Yawp 1.0.5 Released

Yawp is a single PEAR-compliant class that encapsulates a number of other PEAR classes, and ties them all together with a simple configuration file. This release provides a minor functionality improvement.

Previously, when a hook script was called, it would be included directly in the calling code (e.g., a ‘start’ hook would be include()-ed in the middle of the Yawp::start() method; same for login, logout, and authErr hooks). This means it would be possible for the included script to use (and possibly overwrite) variables in the calling Yawp method; while not a security violation, that kind of thing could lead to unexpected behavior, and requires a much closer knowledge of the Yawp internals than should be necessary.

To solve this problem, I have added a method called run() — all it does is include a file. It doesn’t even need a parameter (using one would create a new variable in the scope of the function, and we want *everything* isolated for the included script).

function run() { include func_get_arg(0); }

This has the benefit of executing a script in its own scope, so that the hook script cannot accidentally overwrite variables in the calling Yawp method. All hooks now use the Yawp::run() method instead of include().

Restrictive (“Secure”) Compiler for Savant

This page is to track issues related to the new “secure” compiler for Savant. A number of people (notably and most recently RevJim) have opined that Savant needs a decent secure compiler so that untrusted users can be allowed to edit templates. I agree.

Note: The compiler is not a required element. The normal use of Savant remains; that is, PHP itself is the template markup. The only time you really need to compile a template is when you have anonymous or otherwise possibly mailicious users, and this compiler exists to support that relatively rare case.

So the idea now is to replace the existing “basic” compiler with a more-secure version; you can view the source code here. Note that it depends on Josh Eichorn’s excellent PHPCodeAnalyzer script, which itself depends on the tokenizer function in PHP 4.3.0 and later.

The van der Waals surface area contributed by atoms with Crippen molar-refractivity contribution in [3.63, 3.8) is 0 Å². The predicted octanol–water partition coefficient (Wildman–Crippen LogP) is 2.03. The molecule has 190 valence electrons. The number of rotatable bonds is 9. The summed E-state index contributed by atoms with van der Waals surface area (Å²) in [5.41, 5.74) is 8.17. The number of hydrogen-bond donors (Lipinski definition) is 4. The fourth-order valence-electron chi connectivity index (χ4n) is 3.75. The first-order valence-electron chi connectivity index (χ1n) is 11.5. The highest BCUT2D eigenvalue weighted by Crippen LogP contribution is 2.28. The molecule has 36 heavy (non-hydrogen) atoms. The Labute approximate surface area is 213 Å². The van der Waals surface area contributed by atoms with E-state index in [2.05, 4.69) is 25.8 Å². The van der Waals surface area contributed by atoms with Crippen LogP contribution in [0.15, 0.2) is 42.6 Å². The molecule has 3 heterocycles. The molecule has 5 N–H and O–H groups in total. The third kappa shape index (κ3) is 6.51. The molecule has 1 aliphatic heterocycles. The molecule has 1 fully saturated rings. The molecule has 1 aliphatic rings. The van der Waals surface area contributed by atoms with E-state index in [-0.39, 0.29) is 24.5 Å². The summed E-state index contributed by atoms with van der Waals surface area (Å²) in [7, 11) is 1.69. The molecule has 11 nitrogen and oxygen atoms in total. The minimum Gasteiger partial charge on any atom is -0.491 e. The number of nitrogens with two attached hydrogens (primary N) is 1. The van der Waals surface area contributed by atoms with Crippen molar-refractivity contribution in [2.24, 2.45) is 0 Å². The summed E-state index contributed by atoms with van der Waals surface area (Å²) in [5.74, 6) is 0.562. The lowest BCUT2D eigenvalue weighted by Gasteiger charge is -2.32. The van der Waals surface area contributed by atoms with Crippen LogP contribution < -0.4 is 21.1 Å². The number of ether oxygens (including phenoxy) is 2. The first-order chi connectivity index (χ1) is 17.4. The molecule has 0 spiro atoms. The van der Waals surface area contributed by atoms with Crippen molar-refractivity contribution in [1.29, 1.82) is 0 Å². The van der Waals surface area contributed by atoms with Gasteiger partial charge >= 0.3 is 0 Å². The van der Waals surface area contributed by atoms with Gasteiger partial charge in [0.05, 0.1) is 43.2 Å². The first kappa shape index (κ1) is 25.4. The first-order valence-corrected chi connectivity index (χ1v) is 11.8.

I don’t know if I like calling the new compiler “secure” or not, but it sure is restrictive. Here are the built-in restrictions and features:

  • The markup language is PHP in most cases, just surrounded in non-PHP tags
  • Prefix and suffix tags default to “{” and “}”, but are user-definable.
  • No <?php … ?> or <? … ?> tags allowed
  • Simple variable echoing via {$var}
  • Comments via {* … *}
  • Control structures are regular PHP ( {if (…):}, {else}, {foreach (…):}, etc)
  • No support for switch/case, but break and continue are allowed
  • Plugins supported via {[‘pluginName’, ‘arg1’, $arg2, … ]}
  • Certain language constructs are disallowed: eval, global, include[_once], require[_once], parent, self
  • The only way to include other templates is via the {tpl} tag
  • If the Savant $_restrict flag is on, template requests are restricted to specific allowed paths
  • Access to superglobals ($GLOBALS, $_GET, etc) is disallowed
  • Access to private $this properties is disallowed
  • Variable-variables and variable-functions are disallowed
  • Only whitelisted functions are allowed (the whitelist is user-definable)
  • Only whitelisted static method calls are allowed (the whitelist is user-definable)
  • Use of $this by itself is disallowed; it must be followed by -> (e.g., “$this” generates an error, but “$this_thing” and “$this->property” are allowed)

I think that’s it. If the compile generates errors, the compiled script is not saved and the compiler returns a list of restriction violations with line numbers (the number correspond to both the source template and the compiled template becuase the markup language is very close to native PHP).

Comments? Questions? Have I forgotten to take something into account? It’s only been a week, so I am sure to have missed some form of sneakiness.

Savant Article in PHP-Mag

My article on Savant has been published in the 01.2005 edition of International PHP Magazine. I subtitled it “How I learned to stop using Smarty and love PHP for template markup” (so what if I love old movies?).